The Tao of Pooh, part 2

“What flows like water, reflects like a mirror, and responds like an echo?”

“Oh, a Riddle,” said Pooh. “How many guesses do I get?” (p. 85)

The Tao (the “T” is pronounced more like a “D”) might be described as the power or energy that animates the cosmos (my terminology, not Benjamin Hoff’s). The Taoist seeks to live in harmony with that energy.

book coverInstead of struggling (physically or mentally) to make things happen, the Taoist’s goal is to align his actions with the Tao. Ultimately it is the Tao which makes things happen, not the Taoist.

The Taoist Way could easily be mistaken for passivity, but I think that interpretation would miss an important nuance. The Taoist is active, but she doesn’t make the mistake of thinking that events are determined by her. She knows she can only achieve appropriate outcomes by living in harmony with and relying on the Tao.
This brings us back to Chuang-tse‘s riddle. What flows like water, reflects like a mirror, and responds like an echo? A life lived in harmony with the Tao:

  • Flows like water —
    Water flows over and around obstacles. It does not resort to force to destroy the obstacles in its path. One might say that the Taoist plays the cards that have been dealt to her, instead of sulking or demanding a new deal.

      In the background of this riddle we can see P’u, the principle of the Uncarved Block (described in part one). Taoists orient their actions to Things As They Are — not Things As They Might Have Been, or Things As We Would Have Preferred Them.

  • Reflects like a mirror —
    A mirror does not distort; it accurately represents whatever is before it (blemishes and all!). The Taoist (like the Buddhist) tries to see what is actually there before him.

      It is more difficult than it sounds! Human beings constantly interpret reality in accordance with our prior expectations, and thereby introduce distortions / illusions. As George Orwell observed, “To see what is in front of one’s nose needs a constant struggle”.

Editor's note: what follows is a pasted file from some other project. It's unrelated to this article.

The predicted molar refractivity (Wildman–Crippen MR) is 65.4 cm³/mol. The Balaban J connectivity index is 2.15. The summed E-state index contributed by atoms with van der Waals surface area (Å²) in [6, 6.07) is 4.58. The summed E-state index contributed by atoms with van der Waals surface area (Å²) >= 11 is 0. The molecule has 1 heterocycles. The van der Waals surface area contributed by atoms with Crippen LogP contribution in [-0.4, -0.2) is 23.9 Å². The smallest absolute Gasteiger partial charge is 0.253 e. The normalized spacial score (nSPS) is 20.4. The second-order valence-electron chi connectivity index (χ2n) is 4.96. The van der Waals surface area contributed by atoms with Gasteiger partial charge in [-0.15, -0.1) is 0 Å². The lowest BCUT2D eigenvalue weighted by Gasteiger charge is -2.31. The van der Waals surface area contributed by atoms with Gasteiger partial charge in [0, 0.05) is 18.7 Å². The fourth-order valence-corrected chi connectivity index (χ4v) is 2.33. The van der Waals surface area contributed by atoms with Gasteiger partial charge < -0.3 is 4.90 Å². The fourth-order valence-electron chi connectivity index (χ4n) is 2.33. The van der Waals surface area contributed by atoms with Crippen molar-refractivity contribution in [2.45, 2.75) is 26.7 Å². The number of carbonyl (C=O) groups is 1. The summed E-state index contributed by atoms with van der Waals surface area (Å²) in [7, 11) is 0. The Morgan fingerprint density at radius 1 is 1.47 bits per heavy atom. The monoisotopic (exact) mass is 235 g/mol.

• Responds like an echo —
    An echo does not generate sound, it merely deflects it. (Not unlike the mirror, which does not generate light but reflects it.)

Hoff uses T’ai Chi Ch’üan, the Taoist martial art, to illustrate:

The basic idea of T’ai Chi Ch’üan is to wear the opponent out either by sending his energy back at him or by deflecting it away, in order to weaken his power, balance, and position-for-defense. Never is force opposed with force; instead, it is overcome with yielding. …

The principle can be understood by striking at a piece of cork floating in water. The harder you hit it, the more it yields; the more it yields, the harder it bounces back. Without expending energy, the cork can easily wear you out. (pp. 87-88)

Of course, Hoff also uses Winnie-the-Pooh to illustrate the Taoist Way. Remember that occasion when Rabbit, Piglet, and Pooh were lost in the woods? They went hopelessly in circles for a while, and then Rabbit wandered off and left the other two alone:

“Now then, Piglet, let’s go home.”

“But Pooh,” cried Piglet, all excited, “do you know the way?”

“No,” said Pooh. “But there are twelve pots of honey in my cupboard, and they’ve been calling to me for hours. I couldn’t hear them properly before, because Rabbit would talk, but if nobody says anything except those twelve pots, I think, Piglet, I shall know where they’re calling from. Come on.”